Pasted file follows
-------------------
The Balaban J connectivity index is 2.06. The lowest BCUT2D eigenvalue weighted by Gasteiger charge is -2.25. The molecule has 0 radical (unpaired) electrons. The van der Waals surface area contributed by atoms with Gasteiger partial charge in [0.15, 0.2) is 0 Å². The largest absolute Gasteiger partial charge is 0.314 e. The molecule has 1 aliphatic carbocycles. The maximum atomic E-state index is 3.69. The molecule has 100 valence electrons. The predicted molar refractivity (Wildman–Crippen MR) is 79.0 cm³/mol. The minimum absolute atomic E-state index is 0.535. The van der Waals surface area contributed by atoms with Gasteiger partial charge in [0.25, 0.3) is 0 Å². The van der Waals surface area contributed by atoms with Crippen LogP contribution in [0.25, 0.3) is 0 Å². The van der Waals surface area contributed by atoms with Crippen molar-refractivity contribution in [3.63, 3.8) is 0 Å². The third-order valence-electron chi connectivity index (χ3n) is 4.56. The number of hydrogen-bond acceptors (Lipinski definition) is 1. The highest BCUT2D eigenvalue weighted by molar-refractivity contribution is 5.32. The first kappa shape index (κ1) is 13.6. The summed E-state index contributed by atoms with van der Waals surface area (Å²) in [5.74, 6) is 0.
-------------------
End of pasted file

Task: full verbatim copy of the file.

The Balaban J connectivity index is 2.06. The lowest BCUT2D eigenvalue weighted by Gasteiger charge is -2.25. The molecule has 0 radical (unpaired) electrons. The van der Waals surface area contributed by atoms with Gasteiger partial charge in [0.15, 0.2) is 0 Å². The largest absolute Gasteiger partial charge is 0.314 e. The molecule has 1 aliphatic carbocycles. The maximum atomic E-state index is 3.69. The molecule has 100 valence electrons. The predicted molar refractivity (Wildman–Crippen MR) is 79.0 cm³/mol. The minimum absolute atomic E-state index is 0.535. The van der Waals surface area contributed by atoms with Gasteiger partial charge in [0.25, 0.3) is 0 Å². The van der Waals surface area contributed by atoms with Crippen LogP contribution in [0.25, 0.3) is 0 Å². The van der Waals surface area contributed by atoms with Crippen molar-refractivity contribution in [3.63, 3.8) is 0 Å². The third-order valence-electron chi connectivity index (χ3n) is 4.56. The number of hydrogen-bond acceptors (Lipinski definition) is 1. The highest BCUT2D eigenvalue weighted by molar-refractivity contribution is 5.32. The first kappa shape index (κ1) is 13.6. The summed E-state index contributed by atoms with van der Waals surface area (Å²) in [5.74, 6) is 0.